This article is translated from Norwegian and was originally published here.
For many employees, it will optimal to have the option to decide when to work from home and when to work from the office. Working from home may work well for some, however, it is not optimal for everyone.
One is whether we will be able to utilize the office space that already exists, rather than build new office buildings that are not needed.
In the span of one week, buildings change from being almost empty to completely crowded. It forces companies to either rent more office space to handle the peaks or live with capacity issues.
Basically, there is a large surplus of space. It is estimated that half of all commercial property is unused at any given time (JJL: Occupancy planning trend report 2020). Because this surplus is not available to anyone else, it will be necessary to continue building more to meet demands.
We also need to look at whether property owners who rent out office space are ready to renew their business models. Today, the rental market is characterized by long and inflexible leases that do not reflect a constantly changing work/business life.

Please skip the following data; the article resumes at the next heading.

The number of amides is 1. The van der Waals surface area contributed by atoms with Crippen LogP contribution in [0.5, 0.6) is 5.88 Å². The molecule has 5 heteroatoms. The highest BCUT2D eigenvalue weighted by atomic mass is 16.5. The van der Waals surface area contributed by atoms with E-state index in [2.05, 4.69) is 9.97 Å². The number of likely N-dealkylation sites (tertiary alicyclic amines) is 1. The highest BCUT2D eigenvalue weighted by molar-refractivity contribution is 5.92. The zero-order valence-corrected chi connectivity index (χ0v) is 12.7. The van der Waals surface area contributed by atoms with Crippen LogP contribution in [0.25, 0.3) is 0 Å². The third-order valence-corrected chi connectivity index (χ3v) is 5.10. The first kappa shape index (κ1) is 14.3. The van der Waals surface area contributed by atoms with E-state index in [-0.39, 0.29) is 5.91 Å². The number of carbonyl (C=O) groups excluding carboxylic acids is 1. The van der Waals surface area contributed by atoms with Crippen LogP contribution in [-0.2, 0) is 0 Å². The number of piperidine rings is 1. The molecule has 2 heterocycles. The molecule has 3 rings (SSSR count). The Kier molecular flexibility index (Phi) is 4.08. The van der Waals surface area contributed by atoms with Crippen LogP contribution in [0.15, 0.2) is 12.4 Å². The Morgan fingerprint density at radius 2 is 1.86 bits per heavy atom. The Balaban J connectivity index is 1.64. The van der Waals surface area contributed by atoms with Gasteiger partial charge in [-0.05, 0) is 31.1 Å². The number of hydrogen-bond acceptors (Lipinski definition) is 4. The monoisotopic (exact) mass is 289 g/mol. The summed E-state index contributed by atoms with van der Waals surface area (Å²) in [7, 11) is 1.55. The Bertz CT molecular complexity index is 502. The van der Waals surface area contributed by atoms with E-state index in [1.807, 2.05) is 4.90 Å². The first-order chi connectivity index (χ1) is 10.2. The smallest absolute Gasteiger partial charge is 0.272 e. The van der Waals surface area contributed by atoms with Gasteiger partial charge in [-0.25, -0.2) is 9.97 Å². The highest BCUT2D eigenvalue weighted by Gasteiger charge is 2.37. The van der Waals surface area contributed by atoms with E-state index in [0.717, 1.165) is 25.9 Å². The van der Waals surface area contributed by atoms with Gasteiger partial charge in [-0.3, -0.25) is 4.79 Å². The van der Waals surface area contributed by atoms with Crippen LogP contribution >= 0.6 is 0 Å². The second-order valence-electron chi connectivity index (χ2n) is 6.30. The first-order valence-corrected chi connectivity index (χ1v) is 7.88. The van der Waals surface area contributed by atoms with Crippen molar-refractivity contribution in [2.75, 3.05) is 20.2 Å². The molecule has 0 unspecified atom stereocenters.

Lastly, it is important that employers give employees the confidence to work more outside the office, even after the pandemic is a chapter in the past. Research shows that we do not become less productive by working away from the office, as long as we work smart and have tools for collaboration.
Imagine that ten years from now, we think back to the time when companies used to mobilize hundreds of employees to work from the same physical location. Regardless of role, function, or itinerary, everyone should show up and work from the same address.
Just as we realized during the Industrial Revolution that we had to use water, steam, and coal to mechanize production, we may eventually realize that we depend on flexibility, accountability, and trust to facilitate productive and satisfied knowledge staff.